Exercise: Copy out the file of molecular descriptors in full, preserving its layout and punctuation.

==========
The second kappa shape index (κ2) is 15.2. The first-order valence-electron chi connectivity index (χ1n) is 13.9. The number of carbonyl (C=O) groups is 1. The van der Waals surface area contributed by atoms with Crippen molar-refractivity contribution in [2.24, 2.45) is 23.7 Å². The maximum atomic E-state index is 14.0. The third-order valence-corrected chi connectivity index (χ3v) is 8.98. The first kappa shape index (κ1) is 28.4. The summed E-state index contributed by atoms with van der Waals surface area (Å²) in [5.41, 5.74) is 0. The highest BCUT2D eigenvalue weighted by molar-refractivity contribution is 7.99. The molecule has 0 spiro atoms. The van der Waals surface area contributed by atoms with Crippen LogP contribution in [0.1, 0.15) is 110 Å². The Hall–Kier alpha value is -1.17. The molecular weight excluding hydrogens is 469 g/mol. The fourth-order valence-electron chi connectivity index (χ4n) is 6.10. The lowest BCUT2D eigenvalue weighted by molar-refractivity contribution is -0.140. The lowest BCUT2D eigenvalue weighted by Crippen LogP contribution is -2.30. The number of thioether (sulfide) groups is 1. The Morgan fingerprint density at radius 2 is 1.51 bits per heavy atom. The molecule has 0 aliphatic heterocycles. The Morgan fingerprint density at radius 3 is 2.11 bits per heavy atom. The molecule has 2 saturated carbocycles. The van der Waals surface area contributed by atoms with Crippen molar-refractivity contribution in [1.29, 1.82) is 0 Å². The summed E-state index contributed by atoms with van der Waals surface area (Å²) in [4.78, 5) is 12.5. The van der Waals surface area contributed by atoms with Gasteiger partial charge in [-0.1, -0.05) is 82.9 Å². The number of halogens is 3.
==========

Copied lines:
The second kappa shape index (κ2) is 15.2. The first-order valence-electron chi connectivity index (χ1n) is 13.9. The number of carbonyl (C=O) groups is 1. The van der Waals surface area contributed by atoms with Crippen molar-refractivity contribution in [2.24, 2.45) is 23.7 Å². The maximum atomic E-state index is 14.0. The third-order valence-corrected chi connectivity index (χ3v) is 8.98. The first kappa shape index (κ1) is 28.4. The summed E-state index contributed by atoms with van der Waals surface area (Å²) in [5.41, 5.74) is 0. The highest BCUT2D eigenvalue weighted by molar-refractivity contribution is 7.99. The molecule has 0 spiro atoms. The van der Waals surface area contributed by atoms with Crippen LogP contribution in [0.1, 0.15) is 110 Å². The Hall–Kier alpha value is -1.17. The molecular weight excluding hydrogens is 469 g/mol. The fourth-order valence-electron chi connectivity index (χ4n) is 6.10. The lowest BCUT2D eigenvalue weighted by molar-refractivity contribution is -0.140. The lowest BCUT2D eigenvalue weighted by Crippen LogP contribution is -2.30. The number of thioether (sulfide) groups is 1. The Morgan fingerprint density at radius 2 is 1.51 bits per heavy atom. The molecule has 0 aliphatic heterocycles. The Morgan fingerprint density at radius 3 is 2.11 bits per heavy atom. The molecule has 2 saturated carbocycles. The van der Waals surface area contributed by atoms with Crippen molar-refractivity contribution in [1.29, 1.82) is 0 Å². The summed E-state index contributed by atoms with van der Waals surface area (Å²) in [4.78, 5) is 12.5. The van der Waals surface area contributed by atoms with Gasteiger partial charge in [-0.1, -0.05) is 82.9 Å². The number of halogens is 3.